OTTAWA (Reuters) - For Brits grappling with the idea of Scottish independence, it may be worth looking across the Atlantic.
In 1995, residents of Quebec voted on whether the province should separate from Canada. That referendum - narrowly won by the pro-Canada camp with just 50.6 percent of the vote - has an important lesson for Scots keen to end Scotland's 300-year union with England, and for the British establishment, which wants them to stay: the wording of the referendum question and the rules around it can help determine whether the country will stay in one piece.
"It was very, very tense. It was our future. It was our national identity at stake," recalls anglophone Quebec native Pauline Morasse, 58, who said she and her francophone husband Bernard have deep attachments both to Quebec and Canada.
"We're both Quebecois and Canadian, and to have to sever one of those identities would have been like a divorce," she said. When the 'no' side finally won, she said she felt relief, "almost disbelieving that we had come that close...to rupture."
Rattled by the close result, the Canadian government passed what it called the Clarity Act, which says Canada can only be broken up if a clear majority of voters - an undefined level but well over half - answers a clearly stated question in the affirmative.
"It's a huge decision," said Stephane Dion, a political scientist recruited into cabinet after the referendum to draft the new legislation.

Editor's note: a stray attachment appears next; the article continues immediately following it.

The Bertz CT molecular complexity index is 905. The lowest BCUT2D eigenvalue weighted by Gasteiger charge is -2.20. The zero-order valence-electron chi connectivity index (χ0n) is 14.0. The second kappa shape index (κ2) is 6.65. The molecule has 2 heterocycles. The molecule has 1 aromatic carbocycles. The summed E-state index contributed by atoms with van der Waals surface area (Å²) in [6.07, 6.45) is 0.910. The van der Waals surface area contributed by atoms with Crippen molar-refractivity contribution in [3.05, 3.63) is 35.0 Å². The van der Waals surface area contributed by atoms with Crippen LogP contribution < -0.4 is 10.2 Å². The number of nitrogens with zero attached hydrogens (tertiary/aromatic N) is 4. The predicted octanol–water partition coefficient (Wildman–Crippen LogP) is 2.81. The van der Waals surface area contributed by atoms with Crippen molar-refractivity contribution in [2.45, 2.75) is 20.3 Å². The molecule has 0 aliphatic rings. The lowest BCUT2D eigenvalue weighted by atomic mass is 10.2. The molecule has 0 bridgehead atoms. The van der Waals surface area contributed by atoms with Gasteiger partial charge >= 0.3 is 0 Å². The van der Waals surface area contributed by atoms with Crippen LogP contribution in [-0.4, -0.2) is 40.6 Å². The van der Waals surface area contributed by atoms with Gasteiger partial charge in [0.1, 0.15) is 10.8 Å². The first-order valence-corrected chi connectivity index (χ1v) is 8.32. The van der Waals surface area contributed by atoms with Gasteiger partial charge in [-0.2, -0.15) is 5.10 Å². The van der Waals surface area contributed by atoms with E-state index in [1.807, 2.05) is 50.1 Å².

"It's not a decision to choose a government, where you may change your mind five years later," he said. "No, for a referendum about belonging to a country, you're voting in some ways for your children, your grandchildren and the next generations. So it's very important that clarity is protected under these circumstances."
"DUTY TO BE FREE"
In Britain, the rules of the debate are already in dispute. Prime Minister David Cameron and Scottish nationalist leader Alex Salmond have dueled over both the terms and timing of a referendum.
As in Canada in 1995, the debate is filled with hard-nosed economic and political calculations over how debt would be divided and what currency would be used, and passionate deliberation about splitting families and losing passports.
Salmond says separation would enable Scotland, with its North Sea oil, to become a wealthier and fairer nation. The Quebec separatists used a slogan that said everything would be possible economically upon separation. They came up with a formula that would have left them with just 17 or 18 percent of the federal debt, not the 25 percent that represented Quebec's share of the population; and they said they would continue to use the Canadian dollar - though Canada would have denied them a say in setting monetary policy.